Office of the Chancellor


E-mail message to the Campus
March 12, 2003

Budget planning process update

Our budget planning processes continue along lines outlined in earlier messages to you. Specifically,
• The "5%" budget reduction exercises are nearing completion,
• The new strategic budgeting process will be reviewed by the Senate this week, and I am hopeful that we will be able to immediately put it in place,
• As described in that new process, we will be having budget hearings in two weeks to hear and to weigh the recommendations emerging from the "5% exercises,"
• And, we have received budget and position reduction targets that are based upon the budget plan put together by the Governor.
    The budget targets are, in round numbers, a reduction of $500,000 in the first year of the biennium and an additional $500,000 in the second year meaning we leave the biennium with a cumulative $1,000,000 reduction in our base budget. These reductions are on top of about $600,000 in unfunded items we have inherited through a variety of unfunded mandates and that we knew, whatever the budget picture, we would need to find ways to permanently budget. In addition and as a separate requirement, we will have to show, by this time next year, a reduction in 16.2 of GPR funded FTE. Again, these are the implications for UWGB of the Governor's budget and are not certain; they probably are, though, "best case."
    Reaching these budget requirements will be painful. However, I do believe we now have in place the processes to develop our budget in ways that are open, deliberative, and that draw upon the best thinking of all of us.
    Please allow me the opportunity to address several other, related matters. I have, in recent days, heard a variety of questions or concerns, and I will take just a moment to address them.
    Why across the board cuts? Several colleagues have asked me why we are going to be making our reductions "across the board." The simplest answer is that we are not going to do so. Indeed, in the budget planning principles and guidelines shared by Provost Hammersmith earlier, "no across the board cuts" was specifically listed as a basic criterion. I suspect the confusion arises from the "5% exercise." Yes, most units were asked to go through the same percentage reduction exercise (although some were asked to look at both 5% and 10% reductions). If the current "Governor's numbers" play out, the final reduction will be below 5%, and so the information generated by the 5%/10% exercise will allow, as intended, variation in percentage reductions we actually end up having to take. However the confusion arose, I am certain that reductions will not be identical across the board. But, unlike the mythical Lake Woebegone, not every cut can be, in this case, "below average." I also know from our review of budgets last year that it will not be possible to "hold harmless" (as we did last year for instruction) any specific budgets.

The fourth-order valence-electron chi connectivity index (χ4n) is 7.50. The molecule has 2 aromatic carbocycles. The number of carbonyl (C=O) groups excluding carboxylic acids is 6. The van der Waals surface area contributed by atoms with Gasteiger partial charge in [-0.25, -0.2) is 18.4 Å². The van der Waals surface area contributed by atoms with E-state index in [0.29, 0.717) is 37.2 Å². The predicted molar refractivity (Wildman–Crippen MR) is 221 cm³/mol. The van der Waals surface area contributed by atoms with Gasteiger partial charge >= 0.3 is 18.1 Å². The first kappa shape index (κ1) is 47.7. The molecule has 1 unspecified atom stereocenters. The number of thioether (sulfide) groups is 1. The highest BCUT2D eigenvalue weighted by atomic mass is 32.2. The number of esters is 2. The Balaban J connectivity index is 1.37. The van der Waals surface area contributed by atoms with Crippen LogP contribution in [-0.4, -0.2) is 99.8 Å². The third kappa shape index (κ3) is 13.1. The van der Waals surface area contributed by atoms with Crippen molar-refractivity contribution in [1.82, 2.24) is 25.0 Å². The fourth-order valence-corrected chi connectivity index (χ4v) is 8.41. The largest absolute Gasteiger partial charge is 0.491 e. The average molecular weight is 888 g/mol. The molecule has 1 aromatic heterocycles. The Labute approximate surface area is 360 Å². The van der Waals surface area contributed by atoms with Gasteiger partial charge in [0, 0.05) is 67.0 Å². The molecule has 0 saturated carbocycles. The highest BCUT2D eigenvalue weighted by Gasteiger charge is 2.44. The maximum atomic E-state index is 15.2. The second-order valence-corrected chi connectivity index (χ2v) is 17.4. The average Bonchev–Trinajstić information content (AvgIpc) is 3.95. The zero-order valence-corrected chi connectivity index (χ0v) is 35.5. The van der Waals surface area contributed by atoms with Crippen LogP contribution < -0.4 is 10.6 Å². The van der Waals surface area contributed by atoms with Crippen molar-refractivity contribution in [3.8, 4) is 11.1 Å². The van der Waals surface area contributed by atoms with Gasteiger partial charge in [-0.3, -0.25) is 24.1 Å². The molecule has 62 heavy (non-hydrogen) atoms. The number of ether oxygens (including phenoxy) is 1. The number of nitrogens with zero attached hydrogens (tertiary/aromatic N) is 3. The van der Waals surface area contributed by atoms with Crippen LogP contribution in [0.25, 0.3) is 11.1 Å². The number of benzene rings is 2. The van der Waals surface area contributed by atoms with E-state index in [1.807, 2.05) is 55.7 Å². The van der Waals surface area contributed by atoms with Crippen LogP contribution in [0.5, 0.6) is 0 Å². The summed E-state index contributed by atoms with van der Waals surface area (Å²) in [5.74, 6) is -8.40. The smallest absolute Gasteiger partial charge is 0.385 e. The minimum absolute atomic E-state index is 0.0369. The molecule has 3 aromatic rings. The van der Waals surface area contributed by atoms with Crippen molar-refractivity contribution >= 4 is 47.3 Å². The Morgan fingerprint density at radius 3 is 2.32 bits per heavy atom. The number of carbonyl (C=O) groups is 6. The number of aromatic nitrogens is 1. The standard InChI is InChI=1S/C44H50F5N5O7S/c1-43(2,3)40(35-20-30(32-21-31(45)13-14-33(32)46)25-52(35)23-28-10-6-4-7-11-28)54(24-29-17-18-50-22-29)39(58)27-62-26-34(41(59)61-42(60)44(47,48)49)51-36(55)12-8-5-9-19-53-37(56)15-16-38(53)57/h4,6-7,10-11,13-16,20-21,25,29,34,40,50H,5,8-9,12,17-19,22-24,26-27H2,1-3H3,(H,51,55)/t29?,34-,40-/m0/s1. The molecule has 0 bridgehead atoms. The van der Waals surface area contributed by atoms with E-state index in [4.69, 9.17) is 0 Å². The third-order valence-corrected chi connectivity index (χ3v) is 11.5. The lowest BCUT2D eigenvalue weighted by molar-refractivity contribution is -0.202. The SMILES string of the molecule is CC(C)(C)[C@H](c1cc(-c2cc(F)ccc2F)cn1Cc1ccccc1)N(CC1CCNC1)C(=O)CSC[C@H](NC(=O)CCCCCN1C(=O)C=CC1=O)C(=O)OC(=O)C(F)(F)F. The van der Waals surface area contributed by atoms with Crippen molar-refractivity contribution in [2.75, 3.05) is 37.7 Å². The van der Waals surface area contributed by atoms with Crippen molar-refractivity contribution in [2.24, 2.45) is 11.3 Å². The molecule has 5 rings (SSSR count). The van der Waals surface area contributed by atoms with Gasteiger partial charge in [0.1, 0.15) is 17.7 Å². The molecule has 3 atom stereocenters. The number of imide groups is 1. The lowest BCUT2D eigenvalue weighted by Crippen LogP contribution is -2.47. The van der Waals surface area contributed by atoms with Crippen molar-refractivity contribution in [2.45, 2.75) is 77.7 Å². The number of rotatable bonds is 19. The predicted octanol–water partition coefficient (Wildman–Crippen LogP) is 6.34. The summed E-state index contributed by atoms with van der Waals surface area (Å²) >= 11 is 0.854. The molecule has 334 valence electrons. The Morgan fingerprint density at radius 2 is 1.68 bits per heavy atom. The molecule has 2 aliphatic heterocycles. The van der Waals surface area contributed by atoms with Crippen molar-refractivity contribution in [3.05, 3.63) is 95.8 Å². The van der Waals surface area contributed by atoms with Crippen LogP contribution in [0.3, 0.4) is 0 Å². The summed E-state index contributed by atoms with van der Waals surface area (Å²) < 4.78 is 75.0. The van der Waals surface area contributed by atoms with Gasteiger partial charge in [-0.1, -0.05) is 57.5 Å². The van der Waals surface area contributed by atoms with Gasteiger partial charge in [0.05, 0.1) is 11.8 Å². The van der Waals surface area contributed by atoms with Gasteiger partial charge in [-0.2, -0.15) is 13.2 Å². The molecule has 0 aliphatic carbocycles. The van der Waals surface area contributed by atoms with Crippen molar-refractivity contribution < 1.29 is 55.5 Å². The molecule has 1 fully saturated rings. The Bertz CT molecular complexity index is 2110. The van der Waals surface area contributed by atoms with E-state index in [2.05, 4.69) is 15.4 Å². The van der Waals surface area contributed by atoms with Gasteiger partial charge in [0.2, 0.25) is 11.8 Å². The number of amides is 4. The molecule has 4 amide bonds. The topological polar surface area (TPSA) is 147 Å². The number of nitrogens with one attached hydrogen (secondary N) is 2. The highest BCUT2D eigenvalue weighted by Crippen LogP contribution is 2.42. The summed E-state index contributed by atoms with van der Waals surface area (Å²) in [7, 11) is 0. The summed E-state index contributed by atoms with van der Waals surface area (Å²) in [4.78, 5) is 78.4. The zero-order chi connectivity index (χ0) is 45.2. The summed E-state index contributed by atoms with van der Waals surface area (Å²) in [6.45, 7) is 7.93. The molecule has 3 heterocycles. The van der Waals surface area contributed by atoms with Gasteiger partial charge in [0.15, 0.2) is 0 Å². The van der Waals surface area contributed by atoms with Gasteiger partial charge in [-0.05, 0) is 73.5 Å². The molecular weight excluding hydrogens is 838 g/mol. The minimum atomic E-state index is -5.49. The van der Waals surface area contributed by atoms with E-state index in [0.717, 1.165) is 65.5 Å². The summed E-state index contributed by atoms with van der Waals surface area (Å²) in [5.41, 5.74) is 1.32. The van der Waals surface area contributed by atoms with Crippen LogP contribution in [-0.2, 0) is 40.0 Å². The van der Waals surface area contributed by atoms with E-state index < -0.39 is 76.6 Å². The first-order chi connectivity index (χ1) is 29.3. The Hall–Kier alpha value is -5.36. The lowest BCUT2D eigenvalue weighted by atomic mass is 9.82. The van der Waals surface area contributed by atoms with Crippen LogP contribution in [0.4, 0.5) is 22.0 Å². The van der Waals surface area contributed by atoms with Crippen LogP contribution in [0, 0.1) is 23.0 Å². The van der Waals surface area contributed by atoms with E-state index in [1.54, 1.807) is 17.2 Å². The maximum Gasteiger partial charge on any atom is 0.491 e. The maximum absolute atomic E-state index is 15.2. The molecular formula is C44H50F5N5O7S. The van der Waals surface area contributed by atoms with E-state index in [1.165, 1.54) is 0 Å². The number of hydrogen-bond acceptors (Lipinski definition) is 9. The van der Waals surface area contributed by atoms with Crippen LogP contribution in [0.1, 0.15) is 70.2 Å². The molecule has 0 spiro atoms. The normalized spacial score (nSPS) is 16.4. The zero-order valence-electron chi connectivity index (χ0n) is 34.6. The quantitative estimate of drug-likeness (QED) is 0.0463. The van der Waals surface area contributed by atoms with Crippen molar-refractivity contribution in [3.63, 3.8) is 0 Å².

What about size and quality? Our budgets will be reduced and this will affect our capacity to fully serve students. Continuing at current enrollment levels means quality will suffer. Protecting quality should be our first priority. So, are we going to be smaller? Here, we are following the path outlined in earlier messages. Basically, our enrollments are set before our budgets are known. Demand for a UWGB education is rapidly increasing, and we are filling earlier and earlier. We knew we would face at least a short-term problem of adjusting. We also knew we would, once the biennial budget is known (and, we are still quite a ways from really knowing what the budget will be), have the opportunity to analyze the situation and then adjust although an element of "catch up" would be involved. We, as a campus, will have to figure out what we want to do in terms of admissions for next spring and for the following fall. I do not know what our decisions should be. First, we need to know what the budget impacts finally end up being. Then, in my view, we have to decide whether the budget situation is short-term or longer term. If shorter-term, perhaps we can work through it. If longer-term, we cannot let quality slip. But, even in that scenario, we will have to weigh what further budgetary impacts are acceptable given that being smaller means yet further reduced budgets because of the tuition revenue that will be foregone. Finally, I will add the thought that enrollment adjustments, if that is the route we take, have to be planned over a period of years because our main "control" is on admission of first year students, and wild variations in the size of particular classes creates all sorts of disruptive problems in matching class availability to student needs. So, there is much to weigh here. My commitment is that we will work through this together; indeed, I see these evaluations as being a critical part of the initial responsibilities of the newly forming Strategic Budgeting Committee.
    As a concluding note, I will add that I know, from having the privilege of being able to talk to a number of you who are in the "front lines" serving our mission, of your dedication to helping protect our capacity to serve that mission. You see the issue as involving more than simply finding dollars. You are thinking in creative and innovative ways in order to serve students and their needs. I am not being Pollyannaish here or suggesting that we can do more or even the same with less. We cannot. But, I admire and encourage your continuing professional dedication to why we are here and why we are proud to be here.

Thank you,



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Office of the Chancellor
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University of Wisconsin-Green Bay
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Green Bay, WI 54311-7001
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